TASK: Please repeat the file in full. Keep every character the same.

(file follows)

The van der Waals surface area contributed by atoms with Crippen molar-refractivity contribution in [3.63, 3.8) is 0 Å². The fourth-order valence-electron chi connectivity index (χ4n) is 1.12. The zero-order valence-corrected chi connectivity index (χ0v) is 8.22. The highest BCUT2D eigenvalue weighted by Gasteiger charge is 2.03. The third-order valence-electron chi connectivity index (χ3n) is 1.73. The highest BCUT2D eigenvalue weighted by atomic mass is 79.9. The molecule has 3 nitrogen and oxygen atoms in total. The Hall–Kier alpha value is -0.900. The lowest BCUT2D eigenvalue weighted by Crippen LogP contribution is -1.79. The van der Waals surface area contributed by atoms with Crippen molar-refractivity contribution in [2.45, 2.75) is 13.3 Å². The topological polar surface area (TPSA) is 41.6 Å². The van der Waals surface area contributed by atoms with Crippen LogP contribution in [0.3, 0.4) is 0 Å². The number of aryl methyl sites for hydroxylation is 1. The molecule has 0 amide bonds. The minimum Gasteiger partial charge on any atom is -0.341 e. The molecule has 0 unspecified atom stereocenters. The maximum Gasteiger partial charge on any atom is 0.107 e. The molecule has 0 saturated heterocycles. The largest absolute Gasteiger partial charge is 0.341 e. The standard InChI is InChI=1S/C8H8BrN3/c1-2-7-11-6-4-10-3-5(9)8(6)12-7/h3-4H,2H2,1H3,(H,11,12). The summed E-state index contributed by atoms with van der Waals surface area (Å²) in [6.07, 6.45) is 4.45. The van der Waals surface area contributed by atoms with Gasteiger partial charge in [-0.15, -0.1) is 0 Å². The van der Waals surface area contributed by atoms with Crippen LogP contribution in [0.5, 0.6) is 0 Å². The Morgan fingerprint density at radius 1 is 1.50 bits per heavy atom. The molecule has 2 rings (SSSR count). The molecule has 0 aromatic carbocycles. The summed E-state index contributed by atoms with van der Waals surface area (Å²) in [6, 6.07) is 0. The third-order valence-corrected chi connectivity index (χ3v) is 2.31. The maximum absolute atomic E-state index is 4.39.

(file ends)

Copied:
The van der Waals surface area contributed by atoms with Crippen molar-refractivity contribution in [3.63, 3.8) is 0 Å². The fourth-order valence-electron chi connectivity index (χ4n) is 1.12. The zero-order valence-corrected chi connectivity index (χ0v) is 8.22. The highest BCUT2D eigenvalue weighted by Gasteiger charge is 2.03. The third-order valence-electron chi connectivity index (χ3n) is 1.73. The highest BCUT2D eigenvalue weighted by atomic mass is 79.9. The molecule has 3 nitrogen and oxygen atoms in total. The Hall–Kier alpha value is -0.900. The lowest BCUT2D eigenvalue weighted by Crippen LogP contribution is -1.79. The van der Waals surface area contributed by atoms with Crippen molar-refractivity contribution in [2.45, 2.75) is 13.3 Å². The topological polar surface area (TPSA) is 41.6 Å². The van der Waals surface area contributed by atoms with Crippen LogP contribution in [0.3, 0.4) is 0 Å². The number of aryl methyl sites for hydroxylation is 1. The molecule has 0 amide bonds. The minimum Gasteiger partial charge on any atom is -0.341 e. The molecule has 0 unspecified atom stereocenters. The maximum Gasteiger partial charge on any atom is 0.107 e. The molecule has 0 saturated heterocycles. The largest absolute Gasteiger partial charge is 0.341 e. The standard InChI is InChI=1S/C8H8BrN3/c1-2-7-11-6-4-10-3-5(9)8(6)12-7/h3-4H,2H2,1H3,(H,11,12). The summed E-state index contributed by atoms with van der Waals surface area (Å²) in [6.07, 6.45) is 4.45. The van der Waals surface area contributed by atoms with Gasteiger partial charge in [-0.15, -0.1) is 0 Å². The van der Waals surface area contributed by atoms with Crippen LogP contribution in [0.5, 0.6) is 0 Å². The Morgan fingerprint density at radius 1 is 1.50 bits per heavy atom. The molecule has 2 rings (SSSR count). The molecule has 0 aromatic carbocycles. The summed E-state index contributed by atoms with van der Waals surface area (Å²) in [6, 6.07) is 0. The third-order valence-corrected chi connectivity index (χ3v) is 2.31. The maximum absolute atomic E-state index is 4.39.